The real victims of the Senate's bathroom bill

Photo by Qiling Wang / The Texas Tribune

Senate Bill 6, filed by Sen. Lois Kolkhorst and titled the Texas Privacy Act, is Lt. Gov. Dan Patrick’s version of a “bathroom bill.” SB 6 is an unenforceable, unnecessary, and prejudicial law that will protect no one. Under the guise of ensuring women's privacy in public bathrooms and locker rooms, the bill will serve only to increase harassment against trans- and gender-diverse persons, damage the already flailing Texas economy and negate local and city anti-discrimination ordinances. The Texas Association of Business predicts the legislation will cost the state up to $8.5 billion in GDP and as many as 185,000 jobs, and for no good reason. That study has been contested, but the economic costs will likely be high.

There is no problem that requires the increased civil and criminal penalties SB 6 proposes. There is no epidemic of sexual assault in women’s bathrooms. The vast majority of sex crimes occur in private spaces, not public ones, and are committed by known offenders, not strangers.

Even if a male were to enter a female-only facility in order to harass or assault, those actions are already crimes. Sexual assault, voyeurism, exhibitionism, all of those behaviors are already crimes and additional laws will not prevent them from occurring. Texas women are not suddenly at higher risk of being the victims of these crimes than they have been before.

This bill will not provide them with any additional protections, it is just another example of the damaging myths about transgender individuals that pervade society — that they are deceitful, dangerous, criminals who cannot be trusted. This bill sends the message to transgender women across the state that they will not be recognized or treated as women unless they’ve taken every conceivable step to physically transition, which for many is financially impossible.

There is a group that will be at increased risk of violence if this bill is passed, though: transgender women and genderqueer (those whose gender identity falls outside the categories of man or woman) individuals such as myself. I was assigned female at birth, but because of my masculine gender presentation, have experienced countless instances of harassment and bullying in public bathrooms. I have been glared at, yelled at, questioned, and chased down the hall. Doors have been blocked. Security has been called. One woman in a downtown Houston restaurant tried to block my entrance to the bathroom, then bullied me into the corner behind the door, laughing with her friend the entire time. Women did all those things to me simply because of my appearance, and will only become emboldened to increase that harassment because of this law.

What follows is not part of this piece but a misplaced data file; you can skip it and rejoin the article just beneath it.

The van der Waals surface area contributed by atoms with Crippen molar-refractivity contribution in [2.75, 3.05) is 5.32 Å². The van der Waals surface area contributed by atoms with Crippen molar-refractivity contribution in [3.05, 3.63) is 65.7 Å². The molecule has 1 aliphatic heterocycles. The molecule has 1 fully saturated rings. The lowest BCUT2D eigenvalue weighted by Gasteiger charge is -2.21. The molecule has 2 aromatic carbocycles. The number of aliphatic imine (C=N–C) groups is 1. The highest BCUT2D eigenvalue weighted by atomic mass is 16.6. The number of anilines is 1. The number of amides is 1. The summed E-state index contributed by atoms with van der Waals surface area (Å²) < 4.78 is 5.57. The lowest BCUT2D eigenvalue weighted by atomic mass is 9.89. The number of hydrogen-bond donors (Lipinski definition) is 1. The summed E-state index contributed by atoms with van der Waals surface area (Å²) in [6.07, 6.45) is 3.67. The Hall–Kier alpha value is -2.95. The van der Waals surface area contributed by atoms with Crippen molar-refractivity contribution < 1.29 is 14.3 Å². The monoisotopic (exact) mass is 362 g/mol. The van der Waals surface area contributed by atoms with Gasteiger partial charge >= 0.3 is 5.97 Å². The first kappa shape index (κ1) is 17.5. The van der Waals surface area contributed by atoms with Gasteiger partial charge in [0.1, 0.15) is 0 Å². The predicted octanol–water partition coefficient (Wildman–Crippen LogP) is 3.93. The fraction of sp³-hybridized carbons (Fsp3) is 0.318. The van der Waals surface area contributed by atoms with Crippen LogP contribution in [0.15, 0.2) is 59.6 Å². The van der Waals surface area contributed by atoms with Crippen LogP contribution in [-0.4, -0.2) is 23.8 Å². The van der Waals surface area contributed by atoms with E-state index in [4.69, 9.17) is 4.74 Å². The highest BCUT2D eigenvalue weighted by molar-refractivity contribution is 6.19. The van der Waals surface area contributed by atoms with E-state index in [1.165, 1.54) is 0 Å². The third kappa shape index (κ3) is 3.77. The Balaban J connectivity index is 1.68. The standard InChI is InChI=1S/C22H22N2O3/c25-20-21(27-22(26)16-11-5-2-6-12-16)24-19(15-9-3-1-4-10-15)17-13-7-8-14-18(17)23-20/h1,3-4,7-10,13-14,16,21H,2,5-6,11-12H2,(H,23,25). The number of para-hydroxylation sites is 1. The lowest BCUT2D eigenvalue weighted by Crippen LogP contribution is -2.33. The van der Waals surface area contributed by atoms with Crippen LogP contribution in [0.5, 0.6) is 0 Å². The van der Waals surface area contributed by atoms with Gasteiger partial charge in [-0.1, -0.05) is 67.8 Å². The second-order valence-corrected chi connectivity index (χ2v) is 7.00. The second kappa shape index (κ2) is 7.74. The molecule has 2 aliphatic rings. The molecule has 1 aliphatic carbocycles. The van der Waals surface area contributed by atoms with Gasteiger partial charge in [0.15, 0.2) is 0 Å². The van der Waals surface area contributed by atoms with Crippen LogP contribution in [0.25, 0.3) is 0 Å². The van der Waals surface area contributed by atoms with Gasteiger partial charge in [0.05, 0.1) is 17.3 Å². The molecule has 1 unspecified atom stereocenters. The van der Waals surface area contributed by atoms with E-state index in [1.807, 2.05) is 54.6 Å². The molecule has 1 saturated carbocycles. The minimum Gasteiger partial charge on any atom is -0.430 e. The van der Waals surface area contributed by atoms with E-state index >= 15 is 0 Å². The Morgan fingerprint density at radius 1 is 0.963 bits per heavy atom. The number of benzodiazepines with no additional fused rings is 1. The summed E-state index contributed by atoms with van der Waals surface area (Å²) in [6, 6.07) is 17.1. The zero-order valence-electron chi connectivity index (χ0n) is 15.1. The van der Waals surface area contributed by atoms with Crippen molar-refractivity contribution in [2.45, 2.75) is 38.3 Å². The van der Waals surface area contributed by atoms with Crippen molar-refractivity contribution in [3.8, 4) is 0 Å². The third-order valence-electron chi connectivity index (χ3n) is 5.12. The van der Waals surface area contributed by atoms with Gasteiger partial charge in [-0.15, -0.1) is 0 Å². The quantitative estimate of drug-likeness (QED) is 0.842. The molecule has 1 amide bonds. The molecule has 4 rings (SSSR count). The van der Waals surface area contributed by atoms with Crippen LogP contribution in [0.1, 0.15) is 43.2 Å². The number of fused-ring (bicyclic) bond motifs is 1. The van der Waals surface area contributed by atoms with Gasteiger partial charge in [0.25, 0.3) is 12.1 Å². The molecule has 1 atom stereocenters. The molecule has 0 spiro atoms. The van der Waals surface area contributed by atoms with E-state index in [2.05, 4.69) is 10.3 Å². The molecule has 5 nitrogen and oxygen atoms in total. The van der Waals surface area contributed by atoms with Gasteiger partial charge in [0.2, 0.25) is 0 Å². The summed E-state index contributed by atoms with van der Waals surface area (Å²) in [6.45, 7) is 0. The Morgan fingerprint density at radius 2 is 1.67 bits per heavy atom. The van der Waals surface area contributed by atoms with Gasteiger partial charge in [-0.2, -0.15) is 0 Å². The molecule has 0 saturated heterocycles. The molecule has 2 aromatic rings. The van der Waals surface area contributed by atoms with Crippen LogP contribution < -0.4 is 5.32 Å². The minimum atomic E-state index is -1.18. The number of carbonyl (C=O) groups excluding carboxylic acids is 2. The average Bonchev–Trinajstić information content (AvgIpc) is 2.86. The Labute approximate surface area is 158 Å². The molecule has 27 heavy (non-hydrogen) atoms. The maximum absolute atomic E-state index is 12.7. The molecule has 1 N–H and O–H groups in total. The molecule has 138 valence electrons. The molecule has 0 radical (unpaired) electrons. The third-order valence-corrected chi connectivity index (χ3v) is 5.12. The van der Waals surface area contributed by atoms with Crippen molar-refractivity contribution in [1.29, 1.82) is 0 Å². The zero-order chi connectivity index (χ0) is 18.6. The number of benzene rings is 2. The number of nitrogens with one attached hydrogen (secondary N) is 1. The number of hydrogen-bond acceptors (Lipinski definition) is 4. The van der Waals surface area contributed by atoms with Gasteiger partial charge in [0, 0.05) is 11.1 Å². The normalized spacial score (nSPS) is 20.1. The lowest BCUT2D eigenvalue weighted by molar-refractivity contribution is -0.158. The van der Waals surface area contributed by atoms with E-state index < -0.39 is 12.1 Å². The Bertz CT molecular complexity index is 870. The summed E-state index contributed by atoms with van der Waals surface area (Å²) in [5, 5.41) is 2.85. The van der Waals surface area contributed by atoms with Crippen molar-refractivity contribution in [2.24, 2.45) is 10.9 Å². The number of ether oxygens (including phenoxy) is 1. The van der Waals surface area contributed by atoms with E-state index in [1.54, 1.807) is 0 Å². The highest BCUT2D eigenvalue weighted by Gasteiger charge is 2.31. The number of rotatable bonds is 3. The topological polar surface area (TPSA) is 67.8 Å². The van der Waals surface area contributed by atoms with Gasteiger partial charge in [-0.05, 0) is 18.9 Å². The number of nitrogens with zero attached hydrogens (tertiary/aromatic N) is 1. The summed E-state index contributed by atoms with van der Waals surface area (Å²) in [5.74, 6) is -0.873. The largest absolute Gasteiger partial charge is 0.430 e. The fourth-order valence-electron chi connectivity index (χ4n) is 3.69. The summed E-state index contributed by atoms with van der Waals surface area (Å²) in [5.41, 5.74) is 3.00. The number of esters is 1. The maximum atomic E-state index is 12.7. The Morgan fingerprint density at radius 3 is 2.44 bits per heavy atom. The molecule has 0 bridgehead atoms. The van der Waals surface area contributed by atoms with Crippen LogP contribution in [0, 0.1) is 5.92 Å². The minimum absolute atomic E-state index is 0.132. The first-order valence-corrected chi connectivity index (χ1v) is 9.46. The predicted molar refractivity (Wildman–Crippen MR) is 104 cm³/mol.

The women the Texas Privacy Act claims to be protecting are not helpless victims in need of defense from a patronizing and unenforceable bill. Every time I approach a public restroom, I am at risk for insulting and humiliating treatment. Texas women are not afraid to use a public restroom and there is no data to suggest that they should be.

But I am.

And I’m not alone.

According to the 2015 U.S. Trans Survey, there are at least 125,350 transgender and genderqueer adults in Texas, the largest transgender population of any state in the U.S. Sixty-one percent of them reported that they have avoided using a public restroom for fear of confrontation, 10 percent reported being verbally harassed in a public restroom and 2 percent reported being physically or sexually assaulted in a public restroom within the past year.

Also, 24 percent reported being mistreated in a place of public accommodation, and of those who were “out” or perceived to be transgender during grade school, 73 percent reported mistreatment. The fear and anxiety that develops after dozens of instances of verbal and physical abuse is difficult to explain. But it is transgender individuals who experience that anxiety upon entering public spaces designated for one sex or another, not cisgender women or students. The Texas Privacy Act will increase that fear and anxiety while costing the state billions of dollars and thousands of jobs.

Concerned readers can contact the members of the Senate Committee on State Affairs and urge them to kill Senate Bill 6.

Jace Valcore

Asst. professor of criminal justice, University of Houston